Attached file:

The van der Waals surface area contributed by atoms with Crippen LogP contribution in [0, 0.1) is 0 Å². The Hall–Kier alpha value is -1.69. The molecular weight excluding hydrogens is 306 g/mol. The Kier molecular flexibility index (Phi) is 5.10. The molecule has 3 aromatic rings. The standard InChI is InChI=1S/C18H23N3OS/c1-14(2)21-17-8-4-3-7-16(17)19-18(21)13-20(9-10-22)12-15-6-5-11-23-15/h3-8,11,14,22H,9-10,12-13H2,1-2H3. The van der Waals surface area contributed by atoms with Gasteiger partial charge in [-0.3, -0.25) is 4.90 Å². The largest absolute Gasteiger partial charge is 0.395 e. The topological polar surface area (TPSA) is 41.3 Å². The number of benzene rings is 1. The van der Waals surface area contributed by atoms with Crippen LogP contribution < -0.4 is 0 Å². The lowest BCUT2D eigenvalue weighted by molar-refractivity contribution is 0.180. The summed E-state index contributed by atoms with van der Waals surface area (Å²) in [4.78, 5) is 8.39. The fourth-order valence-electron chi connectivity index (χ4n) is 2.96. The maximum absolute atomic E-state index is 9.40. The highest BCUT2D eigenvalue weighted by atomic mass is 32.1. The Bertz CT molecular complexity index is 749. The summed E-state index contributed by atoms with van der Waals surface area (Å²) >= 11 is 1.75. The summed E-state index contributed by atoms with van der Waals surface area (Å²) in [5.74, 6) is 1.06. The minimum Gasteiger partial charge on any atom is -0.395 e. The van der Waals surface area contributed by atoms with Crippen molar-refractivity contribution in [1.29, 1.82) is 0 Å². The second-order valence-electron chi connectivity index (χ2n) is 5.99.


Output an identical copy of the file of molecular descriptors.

The van der Waals surface area contributed by atoms with Crippen LogP contribution in [0, 0.1) is 0 Å². The Hall–Kier alpha value is -1.69. The molecular weight excluding hydrogens is 306 g/mol. The Kier molecular flexibility index (Phi) is 5.10. The molecule has 3 aromatic rings. The standard InChI is InChI=1S/C18H23N3OS/c1-14(2)21-17-8-4-3-7-16(17)19-18(21)13-20(9-10-22)12-15-6-5-11-23-15/h3-8,11,14,22H,9-10,12-13H2,1-2H3. The van der Waals surface area contributed by atoms with Gasteiger partial charge in [-0.3, -0.25) is 4.90 Å². The largest absolute Gasteiger partial charge is 0.395 e. The topological polar surface area (TPSA) is 41.3 Å². The number of benzene rings is 1. The van der Waals surface area contributed by atoms with Crippen LogP contribution < -0.4 is 0 Å². The lowest BCUT2D eigenvalue weighted by molar-refractivity contribution is 0.180. The summed E-state index contributed by atoms with van der Waals surface area (Å²) in [4.78, 5) is 8.39. The fourth-order valence-electron chi connectivity index (χ4n) is 2.96. The maximum absolute atomic E-state index is 9.40. The highest BCUT2D eigenvalue weighted by atomic mass is 32.1. The Bertz CT molecular complexity index is 749. The summed E-state index contributed by atoms with van der Waals surface area (Å²) >= 11 is 1.75. The summed E-state index contributed by atoms with van der Waals surface area (Å²) in [5.74, 6) is 1.06. The minimum Gasteiger partial charge on any atom is -0.395 e. The van der Waals surface area contributed by atoms with Crippen molar-refractivity contribution in [1.29, 1.82) is 0 Å². The second-order valence-electron chi connectivity index (χ2n) is 5.99.